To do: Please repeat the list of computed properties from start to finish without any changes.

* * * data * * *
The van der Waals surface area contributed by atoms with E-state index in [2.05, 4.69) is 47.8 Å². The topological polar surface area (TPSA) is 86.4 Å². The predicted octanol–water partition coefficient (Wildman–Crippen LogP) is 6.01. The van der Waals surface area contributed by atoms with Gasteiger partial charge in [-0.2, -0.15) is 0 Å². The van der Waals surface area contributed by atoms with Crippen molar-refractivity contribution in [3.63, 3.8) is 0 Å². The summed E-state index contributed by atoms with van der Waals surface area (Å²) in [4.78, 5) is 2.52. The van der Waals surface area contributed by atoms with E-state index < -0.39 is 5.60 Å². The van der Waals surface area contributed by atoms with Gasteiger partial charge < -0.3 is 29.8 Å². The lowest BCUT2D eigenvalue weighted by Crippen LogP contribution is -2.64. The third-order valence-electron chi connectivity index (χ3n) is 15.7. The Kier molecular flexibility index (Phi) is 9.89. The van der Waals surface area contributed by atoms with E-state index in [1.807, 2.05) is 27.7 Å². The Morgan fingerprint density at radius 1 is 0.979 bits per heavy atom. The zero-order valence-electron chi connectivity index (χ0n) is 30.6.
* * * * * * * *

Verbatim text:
The van der Waals surface area contributed by atoms with E-state index in [2.05, 4.69) is 47.8 Å². The topological polar surface area (TPSA) is 86.4 Å². The predicted octanol–water partition coefficient (Wildman–Crippen LogP) is 6.01. The van der Waals surface area contributed by atoms with Gasteiger partial charge in [-0.2, -0.15) is 0 Å². The van der Waals surface area contributed by atoms with Crippen molar-refractivity contribution in [3.63, 3.8) is 0 Å². The summed E-state index contributed by atoms with van der Waals surface area (Å²) in [4.78, 5) is 2.52. The van der Waals surface area contributed by atoms with E-state index < -0.39 is 5.60 Å². The van der Waals surface area contributed by atoms with Gasteiger partial charge < -0.3 is 29.8 Å². The lowest BCUT2D eigenvalue weighted by Crippen LogP contribution is -2.64. The third-order valence-electron chi connectivity index (χ3n) is 15.7. The Kier molecular flexibility index (Phi) is 9.89. The van der Waals surface area contributed by atoms with E-state index in [1.807, 2.05) is 27.7 Å². The Morgan fingerprint density at radius 1 is 0.979 bits per heavy atom. The zero-order valence-electron chi connectivity index (χ0n) is 30.6.